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When I was going to college in Vancouver in 1989 my mother came to visit me. While she was staying with me we decided to go to Dr. Sun Yat Sen Chinese Garden which had recently opened in Vancouver. It was built using the traditional techniques used during the Ming period in China. While were there admiring and learning about the construction we spotted a low shrub like tree with an enormous bizarre seedpod hanging from it. The seedpod had split open and the brilliant vermilion seeds were exposed and some of them were hanging down on sticky threads. We asked what kind of plant it was and were told it was a Magnolia.

he Fuzzy Perule Protects the Delicate Magnolia kobus Flowers Inside.

The Fuzzy Perule Protects the Delicate Magnolia kobus Flowers Inside.

Magnolias which are very common in this area.  Many spectacular Magnolias blooming at this time of the year  owe their parentage in part to the Magnolia kobus (Kobushi Magnolia) and there is a spectacular Kobus Magnolia at Dominion Brook Park which I eagerly look forward to seeing in bloom each year, and the time is now!

Kobus Magnolia in Bloom.

Kobus Magnolia in Bloom.

When I was in School at that time we spent a lot of time at Park & Tilford Garden where we did our practicum and has a large collection of other Magnolias. There I was able to study many Magnolia species but not  the Kobus Magnolia. I stumbled upon the one I am writng about because I frequently go to visit local parks searching for wonderful plant specimens to photograph.  The location of this Magnolia kobus is hard to miss when it is flower. It’s located next to the sunken garden which is across from the main pond.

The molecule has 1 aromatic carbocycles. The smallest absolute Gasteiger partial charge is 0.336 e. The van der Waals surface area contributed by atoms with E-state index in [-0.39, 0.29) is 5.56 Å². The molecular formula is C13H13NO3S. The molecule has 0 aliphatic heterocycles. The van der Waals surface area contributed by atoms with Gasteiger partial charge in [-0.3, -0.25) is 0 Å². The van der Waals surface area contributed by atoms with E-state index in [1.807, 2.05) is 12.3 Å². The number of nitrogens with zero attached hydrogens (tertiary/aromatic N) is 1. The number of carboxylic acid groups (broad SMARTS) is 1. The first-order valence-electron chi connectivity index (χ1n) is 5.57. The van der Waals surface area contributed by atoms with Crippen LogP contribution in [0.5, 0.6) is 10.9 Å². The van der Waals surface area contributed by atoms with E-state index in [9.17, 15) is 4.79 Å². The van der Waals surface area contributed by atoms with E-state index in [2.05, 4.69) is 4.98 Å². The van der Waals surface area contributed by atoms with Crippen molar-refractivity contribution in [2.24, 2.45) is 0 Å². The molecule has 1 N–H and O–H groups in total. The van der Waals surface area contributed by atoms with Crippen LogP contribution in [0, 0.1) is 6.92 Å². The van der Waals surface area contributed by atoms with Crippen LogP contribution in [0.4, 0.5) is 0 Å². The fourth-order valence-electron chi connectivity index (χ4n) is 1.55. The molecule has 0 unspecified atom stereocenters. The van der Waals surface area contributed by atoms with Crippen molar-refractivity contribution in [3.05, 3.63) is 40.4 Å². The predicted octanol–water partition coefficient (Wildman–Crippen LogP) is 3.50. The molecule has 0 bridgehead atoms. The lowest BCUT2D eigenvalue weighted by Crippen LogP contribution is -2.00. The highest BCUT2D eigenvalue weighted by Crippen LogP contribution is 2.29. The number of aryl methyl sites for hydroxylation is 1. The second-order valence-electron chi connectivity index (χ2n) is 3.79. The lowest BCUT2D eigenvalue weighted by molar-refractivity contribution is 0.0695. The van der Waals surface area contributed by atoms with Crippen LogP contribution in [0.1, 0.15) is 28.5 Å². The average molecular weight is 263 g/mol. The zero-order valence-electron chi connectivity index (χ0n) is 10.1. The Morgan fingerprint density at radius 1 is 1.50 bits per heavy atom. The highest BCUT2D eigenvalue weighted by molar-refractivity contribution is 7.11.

Magnificant Magnolia kobus at Dominion Brook Park.

Magnificant Magnolia kobus at Dominion Brook Park.

Magnolias are fascinating as they look like they come from a different age and they do, they are older than most plants that inhabit the earth. They are thought to have evolved in the Tertiary period 2 to 65 million years ago.  They are a more primitive plant as their flowers attest to. Magnolias are unusual in that they have tepals which are neither petals or sepals(confused yet?), but look just like petals. The flower stamens and pistols are arranged in rings which encircle the stigmatic column where the seed is produced. Magnolias evolved over millions of years when there were only beetles to do the pollination. Beetle pollinated flowers are generally very large, white pink or red in color and have copious amounts of pollen which is a rich food source for them. They usually do not have nectar or fragrance (some Magnolias including kobus have a light scent).  The thick unusual seedpod carpals are designed to protect the embryonic seeds from the beetles.

A Closer Look at a Magnolia kobus Blossom.

A Closer Look at a Magnolia kobus Blossom.